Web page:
SpaceX files for FCC permission to fly its Starship prototype 12 MILES into the air this fall

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  • SpaceX is plowing ahead with its plan to test its Starship prototype
  • FCC filing show the company wants to launch the ship 12.5 miles into the air 
  • Elon Musk says the test could happen as soon as October 
  • The company could unveil the next prototype of the craft later this month

Musk hopes that eventually, Starhopper will pave the way for a craft called Starship (rendered above) meant to bring humans to Mars

Musk hopes that eventually, Starhopper will pave the way for a craft called Starship (rendered above) meant to bring humans to Mars

The Elon Musk -owned aerospace company is requesting permission to fly Starship more than 12 miles into orbit and then land the craft back down in the same spot

The Elon Musk -owned aerospace company is requesting permission to fly Starship more than 12 miles into orbit and then land the craft back down in the same spot

SpaceX's successful tests of Starhopper (pictured above) marked a major step for the company which had never flown the craft into the air without a tether prior to a launch in July.

SpaceX’s successful tests of Starhopper (pictured above) marked a major step for the company which had never flown the craft into the air without a tether prior to a launch in July.

A new FCC filing shows SpaceX is ready to launch into the next testing phase for its experimental spacecraft, Starship.

In the request, the Elon Musk-owned aerospace company is requesting permission to fly Starship more than 12 miles into orbit and then land the craft back down in the same spot.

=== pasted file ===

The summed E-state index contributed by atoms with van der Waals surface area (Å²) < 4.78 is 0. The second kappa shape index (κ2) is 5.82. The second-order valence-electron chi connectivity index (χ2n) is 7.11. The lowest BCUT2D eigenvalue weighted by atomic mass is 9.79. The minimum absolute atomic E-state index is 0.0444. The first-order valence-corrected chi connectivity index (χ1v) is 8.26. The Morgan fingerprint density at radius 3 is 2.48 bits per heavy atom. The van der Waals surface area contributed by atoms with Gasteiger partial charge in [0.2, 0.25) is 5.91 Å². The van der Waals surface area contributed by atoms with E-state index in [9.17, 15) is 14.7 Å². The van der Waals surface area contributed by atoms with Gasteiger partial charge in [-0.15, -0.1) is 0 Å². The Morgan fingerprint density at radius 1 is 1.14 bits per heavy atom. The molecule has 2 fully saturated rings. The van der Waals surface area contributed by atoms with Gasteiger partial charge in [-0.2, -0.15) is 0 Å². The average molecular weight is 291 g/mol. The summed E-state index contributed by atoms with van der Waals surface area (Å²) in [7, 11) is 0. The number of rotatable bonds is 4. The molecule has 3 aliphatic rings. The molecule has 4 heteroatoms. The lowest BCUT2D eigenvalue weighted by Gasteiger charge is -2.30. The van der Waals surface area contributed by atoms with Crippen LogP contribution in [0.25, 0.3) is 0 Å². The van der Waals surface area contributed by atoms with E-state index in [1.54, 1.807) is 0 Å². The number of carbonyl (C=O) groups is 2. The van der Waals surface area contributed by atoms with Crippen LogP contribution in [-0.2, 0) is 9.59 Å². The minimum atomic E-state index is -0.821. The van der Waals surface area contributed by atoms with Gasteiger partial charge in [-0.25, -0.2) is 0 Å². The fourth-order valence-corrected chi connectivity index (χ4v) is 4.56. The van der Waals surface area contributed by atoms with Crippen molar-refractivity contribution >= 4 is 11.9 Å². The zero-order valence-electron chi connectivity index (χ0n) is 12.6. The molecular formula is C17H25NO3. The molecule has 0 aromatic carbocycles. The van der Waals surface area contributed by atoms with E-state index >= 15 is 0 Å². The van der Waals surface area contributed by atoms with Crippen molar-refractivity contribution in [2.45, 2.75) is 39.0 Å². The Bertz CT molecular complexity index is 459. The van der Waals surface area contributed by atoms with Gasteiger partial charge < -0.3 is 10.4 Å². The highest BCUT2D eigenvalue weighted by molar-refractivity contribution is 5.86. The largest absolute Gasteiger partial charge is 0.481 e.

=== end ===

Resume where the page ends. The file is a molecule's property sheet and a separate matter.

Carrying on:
The feat would mark a significant leap for the company, which recently completed a successful series of tests on Starship prototype, Starhopper, and gives new insight into just how close the company is to completing the vehicle.

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Musk has previously alluded to an event later this month which could act as the unveiling of the craft and foreshadow a test launch in October. 

SpaceX employees in Texas have been hard at work building the first iteration of the craft, the MK1, while a concurrent team in Florida is also in the midst of building a similar MK2 rocket with a different design and specs.

FCC filings indicate that the company will be looking to conduct the launch out of its site in Boca Chica texas where, according to Business Insider, SpaceX was recently granted permission to expand the facility in anticipation of future launches.

The company is looking to build on a series of successful tests from Starhopper which most recently saw the craft hover more than 100 meters into the air and safely return to the launch platform.

SpaceX hopes its style of reusable rocket will mark a major breakthrough in aerospace technology that will eventually make exploration cheaper and more sustainable. 

Ultimately, Musk hopes that the company’s Starship could help humans reach Mars for the first time and has set an optimistic timeline for when the experimental craft might be able to do so.

The first crewed Red Planet mission for the rocket and 100-passenger Starship could come as early as the mid-2020s if development and testing go well, Musk has said

Additional missions may even include tourists trips to the moon by 2024, according to the CEO.

Completing a successful mission to the moon would also mark an incremental step in Musk’s other vision of traveling to Mars.

The BFR (Big F***ing Rocket), now known as Starship, will complete all missions and is smaller than the ones Musk announced in 2016.

The SpaceX CEO said the rocket would take its first trip to the red planet in 2022, carrying only cargo, followed by a manned mission in 2024 and claimed other SpaceX’s products would be ‘cannibalised’ to pay for it.

The rocket would be partially reusable and capable of flight directly from Earth to Mars.

Once built, Musk believes the rocket could be used for travel on Earth – saying that passengers would be able to get anywhere in under an hour.

 



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